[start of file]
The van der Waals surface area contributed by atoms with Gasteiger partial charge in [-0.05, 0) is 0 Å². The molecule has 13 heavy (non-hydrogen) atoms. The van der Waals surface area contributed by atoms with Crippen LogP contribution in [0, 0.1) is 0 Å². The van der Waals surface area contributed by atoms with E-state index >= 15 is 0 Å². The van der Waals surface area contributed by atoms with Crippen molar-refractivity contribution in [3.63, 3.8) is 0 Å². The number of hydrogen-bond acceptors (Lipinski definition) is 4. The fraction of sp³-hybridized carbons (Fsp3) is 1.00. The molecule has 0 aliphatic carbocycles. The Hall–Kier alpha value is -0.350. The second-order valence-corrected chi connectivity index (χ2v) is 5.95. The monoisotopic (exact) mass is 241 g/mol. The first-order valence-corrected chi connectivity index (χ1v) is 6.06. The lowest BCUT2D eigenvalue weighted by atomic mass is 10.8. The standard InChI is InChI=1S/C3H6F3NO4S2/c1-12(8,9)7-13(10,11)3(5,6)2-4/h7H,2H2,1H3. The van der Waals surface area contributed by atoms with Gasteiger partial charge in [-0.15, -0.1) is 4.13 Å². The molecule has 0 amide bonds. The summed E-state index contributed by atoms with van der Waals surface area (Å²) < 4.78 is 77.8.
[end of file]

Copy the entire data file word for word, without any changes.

The van der Waals surface area contributed by atoms with Gasteiger partial charge in [-0.05, 0) is 0 Å². The molecule has 13 heavy (non-hydrogen) atoms. The van der Waals surface area contributed by atoms with Crippen LogP contribution in [0, 0.1) is 0 Å². The van der Waals surface area contributed by atoms with E-state index >= 15 is 0 Å². The van der Waals surface area contributed by atoms with Crippen molar-refractivity contribution in [3.63, 3.8) is 0 Å². The number of hydrogen-bond acceptors (Lipinski definition) is 4. The fraction of sp³-hybridized carbons (Fsp3) is 1.00. The molecule has 0 aliphatic carbocycles. The Hall–Kier alpha value is -0.350. The second-order valence-corrected chi connectivity index (χ2v) is 5.95. The monoisotopic (exact) mass is 241 g/mol. The first-order valence-corrected chi connectivity index (χ1v) is 6.06. The lowest BCUT2D eigenvalue weighted by atomic mass is 10.8. The standard InChI is InChI=1S/C3H6F3NO4S2/c1-12(8,9)7-13(10,11)3(5,6)2-4/h7H,2H2,1H3. The van der Waals surface area contributed by atoms with Gasteiger partial charge in [-0.15, -0.1) is 4.13 Å². The molecule has 0 amide bonds. The summed E-state index contributed by atoms with van der Waals surface area (Å²) < 4.78 is 77.8.